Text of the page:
Comparing overall tax burdens in different countries is not always straightforward because of the different types of taxes that are levied. For example, most international tax comparisons note that the U.S. has no sales tax – which may be a surprise to you until you realize they are referring to a national sales tax, sometimes known as a Value Added Tax (VAT). Certainly, you are paying some combination of state and local sales taxes – if not, please let us know where in the U.S. that you live.
KPMG, the international accounting firm, periodically releases global tax comparison studies covering corporate and indirect taxes; in 2012, they released a global tax comparison for individual income tax and social security tax burdens. More recent tax information can be found on websites such as TradingEconomics.com. These sources reveal some interesting extremes, which are summarized below.
- Personal Income Taxes – According to TradingEconomics.com, Chad and the Ivory Coast top the list with a 60% tax rate (based on 2013 data). Other high personal income tax rates (based on 2014 data) may be found in Aruba (59%), Sweden (57%), Denmark (55.6%), The Netherlands and Spain (52%) and Finland (51.25%).
For low income tax rates, how does 0% sound? Several countries impose no personal income tax rate at all and derive their income from other tax sources such as corporate or indirect taxes. They include most of the Arabian Peninsula (Saudi Arabia, Bahrain, Qatar, Oman, Kuwait and the United Arab Emirates), and the island tax havens of Bermuda, the Bahamas, and the Cayman Islands. The lowest non-zero tax rate is Guatemala’s 7%.
- Corporate Taxes – According to KPMG’s 2014 report, the US comes in second for highest corporate taxes at 40%... and we may really be first. The United Arab Emirates comes in first at 55% with this cryptic footnote – “Having the highest statutory rate does not mean that the tax is actually levied.” Make of that what you will. Japan follows with a 35.64% corporate tax rate. High corporate tax rates can be deceiving, however, as available tax breaks can significantly reduce the amount of tax actually paid, especially in the US. For example, Citizens for Tax Justice reports that from 2008 through 2012, 26 of the Fortune 500 companies paid no corporate tax whatsoever, including: Boeing (BAN), General Electric (GEN), and Verizon (VZN).
At the other end of the spectrum, the lowest corporate tax is 9% in Montenegro, followed by six countries at 10% (Bosnia/Herzegovina, Bulgaria, Gibraltar, Macedonia, Paraguay, and Qatar).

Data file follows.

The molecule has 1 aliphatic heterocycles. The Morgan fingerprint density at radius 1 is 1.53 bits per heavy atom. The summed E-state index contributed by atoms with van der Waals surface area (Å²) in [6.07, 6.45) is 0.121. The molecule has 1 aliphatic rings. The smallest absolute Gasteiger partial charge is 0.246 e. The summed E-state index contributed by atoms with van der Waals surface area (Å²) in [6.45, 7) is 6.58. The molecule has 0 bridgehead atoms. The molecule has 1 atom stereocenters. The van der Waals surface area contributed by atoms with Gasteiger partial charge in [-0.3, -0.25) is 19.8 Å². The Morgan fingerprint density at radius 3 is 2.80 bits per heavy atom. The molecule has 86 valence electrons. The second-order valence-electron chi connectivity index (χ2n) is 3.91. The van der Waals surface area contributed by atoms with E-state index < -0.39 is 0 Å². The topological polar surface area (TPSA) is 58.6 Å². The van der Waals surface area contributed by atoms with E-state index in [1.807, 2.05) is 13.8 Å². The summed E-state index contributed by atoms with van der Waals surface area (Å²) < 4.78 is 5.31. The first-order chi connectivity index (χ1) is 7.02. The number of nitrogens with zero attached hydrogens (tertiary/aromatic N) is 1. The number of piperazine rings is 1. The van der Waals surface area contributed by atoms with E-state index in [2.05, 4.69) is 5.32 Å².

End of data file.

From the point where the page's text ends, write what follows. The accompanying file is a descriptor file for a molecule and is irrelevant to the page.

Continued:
- Indirect Taxes – Sales taxes, consumption taxes, financial transfer taxes, and other categories of indirect tax complement lower taxes for some countries and aggravate the tax rate in others.
According to the KPMG report, Aruba complements its high personal income tax with the lowest indirect tax rate of all countries at 1.5% -- far below the next lowest rate at 5%. Meanwhile, indirect taxes add to the burden in Northern Europe, with Denmark, Norway, and Sweden’s 25% rate tied for third and Finland right behind at 24%.
The top two indirect tax rates in The KPMG report are in Hungary (27%) and Iceland (25.5%). However, TradingEconomics.com lists Bhutan as having an absurd VAT tax of 50% (the KPMG report does not include Bhutan).
- Social Security Taxes – Social security taxes or the overseas equivalents are highest in France according to TradingEconomics.com, with a rate of 55.53% – however, the employee burden is only 13.8%, with companies paying 41.73%. The highest employee burden is in The Netherlands at 30.65%.
The 2012 KPMG report does a nice job of looking at more representative individual tax burdens by combining effective income tax and employee components of social security tax rates on $100,000 and $300,000 incomes in U.S. dollars. Sales taxes are omitted.
At the $100,000 level, Belgium comes in on top at 47% and Macau at the bottom with 4.6%. At the $300,000 level, France takes the lead with 54% and Kuwait has the lowest burden at 2.7%
How does the U.S. fare? Slightly below average in both categories, with 24% and 30.5% respectively – in the range as such countries as Australia, Sri Lanka, Syria, and Malawi.
These studies drive home a significant point. Taxes may be annoying in America, and we could have it better – but we certainly also could have it worse.